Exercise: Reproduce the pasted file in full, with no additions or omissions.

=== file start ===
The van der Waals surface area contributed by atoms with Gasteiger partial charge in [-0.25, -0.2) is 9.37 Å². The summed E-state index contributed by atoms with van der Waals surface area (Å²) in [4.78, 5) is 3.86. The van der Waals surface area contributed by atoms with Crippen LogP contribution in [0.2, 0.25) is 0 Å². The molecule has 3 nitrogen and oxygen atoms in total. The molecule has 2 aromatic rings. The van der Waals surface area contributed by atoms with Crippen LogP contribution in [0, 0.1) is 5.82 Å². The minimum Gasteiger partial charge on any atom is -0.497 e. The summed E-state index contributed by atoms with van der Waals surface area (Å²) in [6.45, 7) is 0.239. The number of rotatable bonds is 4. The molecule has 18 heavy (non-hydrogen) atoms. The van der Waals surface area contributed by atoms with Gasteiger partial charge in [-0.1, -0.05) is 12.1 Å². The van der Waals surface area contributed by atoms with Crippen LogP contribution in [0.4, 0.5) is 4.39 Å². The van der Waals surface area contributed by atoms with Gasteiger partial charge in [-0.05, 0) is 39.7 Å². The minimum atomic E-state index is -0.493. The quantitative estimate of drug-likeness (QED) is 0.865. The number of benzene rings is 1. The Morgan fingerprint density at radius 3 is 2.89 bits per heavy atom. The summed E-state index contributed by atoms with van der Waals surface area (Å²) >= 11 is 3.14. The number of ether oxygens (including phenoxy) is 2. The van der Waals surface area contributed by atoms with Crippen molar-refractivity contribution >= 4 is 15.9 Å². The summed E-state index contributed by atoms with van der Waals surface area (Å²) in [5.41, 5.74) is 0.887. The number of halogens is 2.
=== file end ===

The van der Waals surface area contributed by atoms with Gasteiger partial charge in [-0.25, -0.2) is 9.37 Å². The summed E-state index contributed by atoms with van der Waals surface area (Å²) in [4.78, 5) is 3.86. The van der Waals surface area contributed by atoms with Crippen LogP contribution in [0.2, 0.25) is 0 Å². The molecule has 3 nitrogen and oxygen atoms in total. The molecule has 2 aromatic rings. The van der Waals surface area contributed by atoms with Crippen LogP contribution in [0, 0.1) is 5.82 Å². The minimum Gasteiger partial charge on any atom is -0.497 e. The summed E-state index contributed by atoms with van der Waals surface area (Å²) in [6.45, 7) is 0.239. The number of rotatable bonds is 4. The molecule has 18 heavy (non-hydrogen) atoms. The van der Waals surface area contributed by atoms with Gasteiger partial charge in [-0.1, -0.05) is 12.1 Å². The van der Waals surface area contributed by atoms with Crippen LogP contribution in [0.4, 0.5) is 4.39 Å². The van der Waals surface area contributed by atoms with Gasteiger partial charge in [-0.05, 0) is 39.7 Å². The minimum atomic E-state index is -0.493. The quantitative estimate of drug-likeness (QED) is 0.865. The number of benzene rings is 1. The Morgan fingerprint density at radius 3 is 2.89 bits per heavy atom. The summed E-state index contributed by atoms with van der Waals surface area (Å²) >= 11 is 3.14. The number of ether oxygens (including phenoxy) is 2. The van der Waals surface area contributed by atoms with Crippen molar-refractivity contribution >= 4 is 15.9 Å². The summed E-state index contributed by atoms with van der Waals surface area (Å²) in [5.41, 5.74) is 0.887. The number of halogens is 2.